How to Copy Sega Saturn Games

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How to copy sega saturn games? Below are instructions on how to copy sega saturn games to discs, also commonly known as backups. I should probably put some disclaimer about how for legal reasons you should only use these instructions to play homebrew software but Sega’s army of lawyers don’t seem as rabid as Nintendo’s about this sort of thing.


Anyway, burning Sega Saturn games is a great alternative to spending hundreds of dollars on some of the console’s heavy hitters. Here’s how to burn Sega Saturn games, step by step.

How to Copy Sega Saturn Games

Obtain a CD Drive

Unless your PC setup is as retro as your Sega Saturn, you’ll probably need to purchase an external CD drive. These are surprisingly cheap and readily available on Amazon or Alibaba. You don’t need anything fancy — it just has to work. You’ll be copying discs on the lowest write speed possible anyway. If you have the funds to make a slightly larger investment, consider purchasing a CD/DVD writable drive for Xbox games as well.

Be sure that you also buy some CD-R discs.

Obtain your ISO or BIN/CUE

You’ll need to do a bit of searching for this step. There are a ton of websites that have these files readily available as well as online forums full of people willing to tell you what those websites are. You can also find these files with a bit of smart googling. Once you find these websites, just download your favorites and proceed to the next step.

Obtain DiscJuggler

DiscJuggler is a professional CD/DVD recording software program, and it’s what you’ll use to copy your games. Only the trial version of DiscJuggler is free, but the trial version allows unlimited use and only limits you to one CD at a time and lower write speeds. If you have the extra funds, consider supporting the developers and purchasing the full version. But the free version will suffice because you’ll be using lower write speeds anyway.


How to Play Copied Sega Saturn Games

To play copied Sega Saturn games, you’ll need some way to bypass the console’s copy protection. There are many ways to do this, but the easiest method is simply obtaining a cart flashed with Pseudo Saturn. I suggest grabbing one from an online retailer, like Alibaba, rather than bothering with any kind of disc swap method. But if you’re interested in the disc swap method, you’re free to give it a try.

Follow all these steps and you’ll be good to go.

Ultimately, if your interest in the Sega Saturn extends only to a few of the console’s rare gems then this is the perfect solution for you. The start-up cost isn’t too expensive, and a CD drive is always a good investment for anyone interested in retro-gaming on the cheap. But the cost of discs do add up over time. So if you’re committed to exploring all the Saturn has to offer, or already love Sega’s 32-bit experiment, I’d consider checking out one of the many ODE options out there.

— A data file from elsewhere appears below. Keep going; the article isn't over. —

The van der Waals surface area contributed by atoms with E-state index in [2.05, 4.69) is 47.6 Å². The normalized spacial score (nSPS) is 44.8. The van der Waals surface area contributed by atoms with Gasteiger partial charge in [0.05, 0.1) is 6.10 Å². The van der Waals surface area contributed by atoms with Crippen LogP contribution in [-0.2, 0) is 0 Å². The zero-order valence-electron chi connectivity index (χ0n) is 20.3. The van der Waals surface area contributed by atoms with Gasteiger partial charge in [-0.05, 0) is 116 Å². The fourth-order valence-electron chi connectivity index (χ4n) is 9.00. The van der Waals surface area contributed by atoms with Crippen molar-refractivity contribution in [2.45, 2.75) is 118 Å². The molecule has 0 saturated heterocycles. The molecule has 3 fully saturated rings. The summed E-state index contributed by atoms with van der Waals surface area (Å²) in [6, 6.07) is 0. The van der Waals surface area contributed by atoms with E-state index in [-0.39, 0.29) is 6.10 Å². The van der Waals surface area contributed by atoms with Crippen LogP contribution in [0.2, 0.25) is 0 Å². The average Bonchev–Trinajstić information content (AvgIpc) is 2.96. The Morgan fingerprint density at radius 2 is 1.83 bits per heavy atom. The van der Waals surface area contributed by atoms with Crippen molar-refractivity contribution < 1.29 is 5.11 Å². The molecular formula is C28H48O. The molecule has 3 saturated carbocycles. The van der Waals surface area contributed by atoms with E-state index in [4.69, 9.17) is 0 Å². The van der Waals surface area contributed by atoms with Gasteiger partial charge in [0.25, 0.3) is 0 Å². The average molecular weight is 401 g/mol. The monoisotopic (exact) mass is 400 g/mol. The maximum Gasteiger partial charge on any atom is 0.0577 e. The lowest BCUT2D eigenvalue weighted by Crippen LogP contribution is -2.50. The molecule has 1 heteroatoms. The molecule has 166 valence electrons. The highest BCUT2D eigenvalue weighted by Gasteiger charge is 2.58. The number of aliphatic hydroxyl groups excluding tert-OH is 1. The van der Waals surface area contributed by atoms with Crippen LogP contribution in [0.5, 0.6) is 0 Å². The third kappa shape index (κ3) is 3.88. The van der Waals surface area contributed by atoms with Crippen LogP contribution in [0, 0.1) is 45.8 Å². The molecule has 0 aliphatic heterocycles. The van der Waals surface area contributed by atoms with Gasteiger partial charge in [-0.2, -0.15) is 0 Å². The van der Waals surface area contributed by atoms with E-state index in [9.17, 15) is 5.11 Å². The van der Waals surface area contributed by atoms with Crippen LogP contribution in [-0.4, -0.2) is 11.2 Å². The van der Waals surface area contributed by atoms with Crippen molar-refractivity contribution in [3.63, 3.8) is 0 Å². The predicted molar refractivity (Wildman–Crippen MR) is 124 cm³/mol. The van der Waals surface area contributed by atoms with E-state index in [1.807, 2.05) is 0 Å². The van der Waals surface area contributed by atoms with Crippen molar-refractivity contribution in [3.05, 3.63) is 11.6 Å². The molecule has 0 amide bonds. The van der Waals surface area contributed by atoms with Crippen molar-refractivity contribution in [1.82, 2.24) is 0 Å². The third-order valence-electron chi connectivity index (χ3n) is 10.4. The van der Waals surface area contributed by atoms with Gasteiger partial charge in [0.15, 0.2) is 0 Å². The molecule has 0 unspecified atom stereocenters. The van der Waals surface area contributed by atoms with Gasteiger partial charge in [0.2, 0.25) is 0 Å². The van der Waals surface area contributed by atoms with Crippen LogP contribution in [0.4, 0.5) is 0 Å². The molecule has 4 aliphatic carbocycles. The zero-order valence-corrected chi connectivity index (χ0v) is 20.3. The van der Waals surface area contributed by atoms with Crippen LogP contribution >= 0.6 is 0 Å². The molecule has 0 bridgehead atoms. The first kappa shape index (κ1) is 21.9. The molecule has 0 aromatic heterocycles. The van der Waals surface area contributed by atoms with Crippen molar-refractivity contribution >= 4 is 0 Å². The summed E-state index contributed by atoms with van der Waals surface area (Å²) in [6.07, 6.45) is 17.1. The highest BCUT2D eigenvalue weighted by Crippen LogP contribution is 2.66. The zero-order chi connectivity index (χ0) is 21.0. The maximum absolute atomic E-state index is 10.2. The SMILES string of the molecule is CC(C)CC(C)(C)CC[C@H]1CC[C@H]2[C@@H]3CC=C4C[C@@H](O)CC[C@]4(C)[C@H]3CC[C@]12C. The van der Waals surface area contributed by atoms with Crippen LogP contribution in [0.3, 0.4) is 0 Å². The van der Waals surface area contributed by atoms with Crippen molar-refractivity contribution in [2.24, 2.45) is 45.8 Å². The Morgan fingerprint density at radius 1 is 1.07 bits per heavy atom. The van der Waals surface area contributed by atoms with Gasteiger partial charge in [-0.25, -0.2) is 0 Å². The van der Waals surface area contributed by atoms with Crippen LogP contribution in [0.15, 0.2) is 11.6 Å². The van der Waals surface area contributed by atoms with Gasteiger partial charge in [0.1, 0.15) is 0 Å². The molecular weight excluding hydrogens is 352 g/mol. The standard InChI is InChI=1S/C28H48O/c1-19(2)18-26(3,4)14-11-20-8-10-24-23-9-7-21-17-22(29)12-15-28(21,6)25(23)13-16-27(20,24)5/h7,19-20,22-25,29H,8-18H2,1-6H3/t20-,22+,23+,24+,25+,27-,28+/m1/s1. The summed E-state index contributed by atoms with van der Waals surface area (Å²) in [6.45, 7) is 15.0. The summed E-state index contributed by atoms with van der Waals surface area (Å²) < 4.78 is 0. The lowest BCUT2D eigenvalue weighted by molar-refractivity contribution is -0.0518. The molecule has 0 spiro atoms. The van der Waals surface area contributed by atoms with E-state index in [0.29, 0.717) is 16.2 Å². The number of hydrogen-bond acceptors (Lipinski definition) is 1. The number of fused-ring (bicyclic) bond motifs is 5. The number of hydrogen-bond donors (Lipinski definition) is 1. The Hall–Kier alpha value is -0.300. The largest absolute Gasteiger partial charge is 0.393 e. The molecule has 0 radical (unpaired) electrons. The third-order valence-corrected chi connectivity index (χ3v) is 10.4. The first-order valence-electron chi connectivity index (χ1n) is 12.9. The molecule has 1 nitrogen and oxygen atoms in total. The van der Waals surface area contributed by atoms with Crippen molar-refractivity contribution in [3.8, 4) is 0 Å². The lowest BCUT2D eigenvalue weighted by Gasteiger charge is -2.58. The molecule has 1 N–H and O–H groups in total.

READ ALSO: How to Make a Game of Thrones Sigil

Copying Sega Saturn Games With DiscJuggler

  1. Install the program. You can download the trial version on their official website here.
  2. Insert a CD-R disc into your disc drive and run the program.
  3. One you’re in the program, select File > Open to browse your computer for the downloaded ISO file.
    • If you don’t see your file, you may need to adjust the file type to show “All Files”
    • If you’re using BIN/CUE files instead of ISO files, select the CUE file
  4. A new window will appear. On the right side of the window is a slider for the write speed; adjust the write speed to the lowest setting using the slider.
  5. Hit Start in the lower left side to begin copying the disc.

Let’s face facts: Saturn titles are amongst the most expensive retro games around, and unless you were keen to collect them when they were current or shortly thereafter, money becomes a huge factor. That said, there are hundreds of worthwhile gameplay experiences just waiting to be played on Saturn, and there are several methods to play these games today outside of original discs. Primarily this boils down to emulation + disc images, an optical drive emulator (ODE) which replaces the Saturn’s physical CD drive with a small board that accepts SD cards instead of discs, or the most common method: copying discs to play on real hardware. This article serves as a comprehensive guide on how to successfully verify, test, and burn Saturn Disc Images on Microsoft Windows Platforms.


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